Israeli media report the Syrian prisoner exchange negotiated by Russia, which included the repatriation of an Israeli woman who crossed the Golan frontier into Syria, in return for two Syrian shepherds who strayed into Israeli-held territory, involved another unprecedented Israeli “concession”.
However, the nature of the concession could not be published because Israeli military censorship prohibited it.
A well-informed Israeli source told Al Jazeera that Russia, in order to seal the deal, proposed that Israel pay millions of dollars for several million doses of its Sputnik V COVID-19 vaccine to be administered to millions of Syrians.
“Netanyahu and [Foreign Minister Benny] Gantz, knowing the possible electoral damage to both of them, ordered the military censor to prohibit publishing that Israel agreed to finance purchasing Russian Sputnik V vaccine doses for millions of Syrian citizens. The exact price was not disclosed to the cabinet, but it’s millions of dollars,” said the source who spoke on condition of anonymity.
Several days ago, Israeli reports had said the security cabinet had met to consider the freeing of captives on both sides. But it was unclear why the exchange of an ultraorthodox Israeli and two shepherds would require the approval of such senior officials. Given the source’s comments, it is now clear the vaccine proposal was the element that required such deliberation.
Israel has opposed the government of President Bashar al-Assad over the past 10 years, offering military support to anti-regime al-Nusra Front rebels and mounting hundreds of air attacks on Syrian and Iranian targets inside the country. It has also occupied the Golan, territory it conquered from Syria in the 1973 War.
For Israel now to offer it a large shipment of COVID vaccine not only bolsters a government Israel has long sought to undermine but also risks stirring hostility among average Israelis who are not inclined to sympathise with front-line states with whom they remain at war. For example, it remains illegal for any Israeli citizen to visit Syria. Several individuals have been imprisoned for doing so.
For these reasons, Netanyahu and Gantz preferred to keep this aspect of the deal under wraps, lest it weakens their political standing going into the March elections, which will be the fourth in the past two years.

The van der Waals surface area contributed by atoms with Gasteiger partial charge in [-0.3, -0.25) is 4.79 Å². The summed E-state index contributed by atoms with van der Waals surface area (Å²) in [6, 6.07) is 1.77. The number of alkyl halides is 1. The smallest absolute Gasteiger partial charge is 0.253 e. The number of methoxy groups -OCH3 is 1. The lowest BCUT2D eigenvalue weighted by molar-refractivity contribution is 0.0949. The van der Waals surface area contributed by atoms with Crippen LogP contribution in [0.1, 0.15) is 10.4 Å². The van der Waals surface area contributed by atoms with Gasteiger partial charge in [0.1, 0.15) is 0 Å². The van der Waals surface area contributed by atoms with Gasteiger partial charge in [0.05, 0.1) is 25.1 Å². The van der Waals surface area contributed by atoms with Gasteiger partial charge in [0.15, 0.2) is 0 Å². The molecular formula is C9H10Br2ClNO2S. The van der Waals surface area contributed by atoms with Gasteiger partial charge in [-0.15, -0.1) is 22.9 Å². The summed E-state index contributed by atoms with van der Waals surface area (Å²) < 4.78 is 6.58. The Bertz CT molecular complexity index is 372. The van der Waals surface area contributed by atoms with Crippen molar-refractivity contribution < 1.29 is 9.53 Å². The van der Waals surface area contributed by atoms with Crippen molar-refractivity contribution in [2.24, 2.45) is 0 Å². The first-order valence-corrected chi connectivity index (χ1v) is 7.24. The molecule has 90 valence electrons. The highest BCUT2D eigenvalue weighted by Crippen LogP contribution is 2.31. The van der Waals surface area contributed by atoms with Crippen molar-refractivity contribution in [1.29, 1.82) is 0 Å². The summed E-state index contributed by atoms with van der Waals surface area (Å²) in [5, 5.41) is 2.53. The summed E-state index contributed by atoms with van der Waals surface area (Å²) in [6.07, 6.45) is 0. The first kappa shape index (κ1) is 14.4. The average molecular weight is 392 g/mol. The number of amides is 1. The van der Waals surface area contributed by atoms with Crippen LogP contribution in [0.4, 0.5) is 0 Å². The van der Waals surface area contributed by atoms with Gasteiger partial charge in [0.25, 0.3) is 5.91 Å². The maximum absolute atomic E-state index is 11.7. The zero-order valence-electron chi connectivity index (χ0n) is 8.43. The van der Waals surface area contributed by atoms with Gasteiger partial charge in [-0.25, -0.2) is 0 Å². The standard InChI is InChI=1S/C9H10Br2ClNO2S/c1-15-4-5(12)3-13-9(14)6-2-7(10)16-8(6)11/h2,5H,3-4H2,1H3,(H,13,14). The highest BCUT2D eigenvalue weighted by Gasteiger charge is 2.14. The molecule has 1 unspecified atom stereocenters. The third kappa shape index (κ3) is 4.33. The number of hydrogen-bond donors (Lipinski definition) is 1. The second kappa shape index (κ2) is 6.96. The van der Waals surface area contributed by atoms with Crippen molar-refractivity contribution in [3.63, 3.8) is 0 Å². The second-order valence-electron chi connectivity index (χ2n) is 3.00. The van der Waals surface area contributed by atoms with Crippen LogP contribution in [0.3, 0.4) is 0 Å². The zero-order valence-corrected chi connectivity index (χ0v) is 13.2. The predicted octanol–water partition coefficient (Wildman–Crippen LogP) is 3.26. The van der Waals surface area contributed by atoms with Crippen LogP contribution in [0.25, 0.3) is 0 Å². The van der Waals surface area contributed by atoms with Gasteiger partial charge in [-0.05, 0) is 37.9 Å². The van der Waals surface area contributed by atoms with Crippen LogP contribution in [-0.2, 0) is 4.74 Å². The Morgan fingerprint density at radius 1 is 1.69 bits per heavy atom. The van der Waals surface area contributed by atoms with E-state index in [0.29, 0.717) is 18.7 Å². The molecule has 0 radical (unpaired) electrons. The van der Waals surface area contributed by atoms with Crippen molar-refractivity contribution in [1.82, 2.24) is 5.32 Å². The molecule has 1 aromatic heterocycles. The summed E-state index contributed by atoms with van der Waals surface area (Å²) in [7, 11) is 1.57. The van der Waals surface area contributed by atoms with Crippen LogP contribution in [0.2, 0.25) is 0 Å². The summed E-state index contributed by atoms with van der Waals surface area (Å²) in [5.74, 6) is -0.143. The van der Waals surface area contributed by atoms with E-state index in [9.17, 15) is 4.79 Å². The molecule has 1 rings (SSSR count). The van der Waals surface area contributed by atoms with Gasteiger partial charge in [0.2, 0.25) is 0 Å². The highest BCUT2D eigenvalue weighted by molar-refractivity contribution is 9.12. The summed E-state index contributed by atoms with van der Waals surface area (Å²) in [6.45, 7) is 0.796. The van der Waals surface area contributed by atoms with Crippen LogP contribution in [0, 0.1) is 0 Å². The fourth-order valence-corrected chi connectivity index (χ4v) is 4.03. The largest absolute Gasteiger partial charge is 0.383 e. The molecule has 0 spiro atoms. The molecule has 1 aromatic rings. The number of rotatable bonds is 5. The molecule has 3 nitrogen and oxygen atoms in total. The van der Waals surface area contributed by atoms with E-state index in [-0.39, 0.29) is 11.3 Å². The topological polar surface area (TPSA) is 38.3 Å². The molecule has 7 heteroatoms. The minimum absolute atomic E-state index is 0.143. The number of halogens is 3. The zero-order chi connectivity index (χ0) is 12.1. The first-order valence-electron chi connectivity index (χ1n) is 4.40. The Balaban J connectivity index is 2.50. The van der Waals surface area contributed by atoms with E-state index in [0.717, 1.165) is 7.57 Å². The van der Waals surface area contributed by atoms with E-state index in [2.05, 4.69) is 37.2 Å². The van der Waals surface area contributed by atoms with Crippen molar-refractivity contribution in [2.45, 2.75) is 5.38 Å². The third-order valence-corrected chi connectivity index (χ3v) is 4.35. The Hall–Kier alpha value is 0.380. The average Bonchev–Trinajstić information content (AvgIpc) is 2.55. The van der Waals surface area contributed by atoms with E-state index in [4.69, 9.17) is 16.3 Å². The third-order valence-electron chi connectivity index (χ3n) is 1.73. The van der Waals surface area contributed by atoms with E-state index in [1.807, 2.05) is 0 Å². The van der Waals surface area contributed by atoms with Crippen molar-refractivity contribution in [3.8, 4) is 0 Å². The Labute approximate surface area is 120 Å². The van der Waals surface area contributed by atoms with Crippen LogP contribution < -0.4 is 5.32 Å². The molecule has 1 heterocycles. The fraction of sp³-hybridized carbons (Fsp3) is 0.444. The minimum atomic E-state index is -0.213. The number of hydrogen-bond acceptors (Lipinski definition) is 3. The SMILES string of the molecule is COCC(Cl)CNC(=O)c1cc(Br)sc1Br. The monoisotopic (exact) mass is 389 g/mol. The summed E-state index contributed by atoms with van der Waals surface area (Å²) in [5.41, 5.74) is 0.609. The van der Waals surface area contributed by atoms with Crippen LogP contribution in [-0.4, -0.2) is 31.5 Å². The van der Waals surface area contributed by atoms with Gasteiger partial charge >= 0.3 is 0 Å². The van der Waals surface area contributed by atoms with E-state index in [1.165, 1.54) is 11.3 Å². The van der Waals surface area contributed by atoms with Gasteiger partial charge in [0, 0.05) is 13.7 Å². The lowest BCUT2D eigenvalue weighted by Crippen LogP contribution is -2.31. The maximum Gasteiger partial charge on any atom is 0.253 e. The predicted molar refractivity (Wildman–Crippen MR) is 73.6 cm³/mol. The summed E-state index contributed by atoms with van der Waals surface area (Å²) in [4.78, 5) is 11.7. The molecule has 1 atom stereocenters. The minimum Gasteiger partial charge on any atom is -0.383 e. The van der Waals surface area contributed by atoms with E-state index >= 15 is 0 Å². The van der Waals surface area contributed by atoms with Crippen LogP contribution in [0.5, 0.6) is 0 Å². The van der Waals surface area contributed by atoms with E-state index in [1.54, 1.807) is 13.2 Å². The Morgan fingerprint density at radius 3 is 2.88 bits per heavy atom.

The Israeli freed by the Syrians was described as raised in an ultraorthodox family. She had abandoned the tradition, learned Arabic, and then tried unsuccessfully to cross into Gaza. Her next attempt was to cross the Golan frontier, which she did two weeks ago. Local villagers met her, suspected her of being a spy and reported her to authorities, who arrested her.
A further irony of the deal to supply the Russian COVID vaccine to Syria is that Israel has refused, except for a few token exceptions, to offer doses to the four million Palestinians living under Israeli occupation. It has given 5,000 for West Bank health workers and 1,000 for similar personnel in Gaza. But it did so under international pressure, which arose when Israel refused to acknowledge any responsibility to aid the Palestinians.
Israel is also vaccinating African refugees and Palestinians with Israel work permits, presumably because authorities fear that otherwise they might infect Israeli citizens with whom they come into contact.
Palestinians will likely chafe at the fact that Israel is aiding millions of Syrians while they continue to wait for their own supply of the Russian Sputnik V vaccine.
The vaccine deal also benefits Russian President Vladimir Putin, who can herald the donation of his own country’s vaccine to protect millions of Syrians. Netanyahu, in turn, can turn to voters and boast about freeing an Israeli captive from enemy hands. Finally, Syria’s President al-Assad can tell his people that this medical relief was negotiated on their behalf by him and their Russian ally.
The entire arrangement offers an example of the politicisation of the COVID-19 pandemic, in particular, the use of humanitarian medical relief to advance national political interests. It also highlights the inequity in the distribution of the vaccine to the world’s have-nots, who have neither political power, patronage, nor funding to ensure the protection of their populations.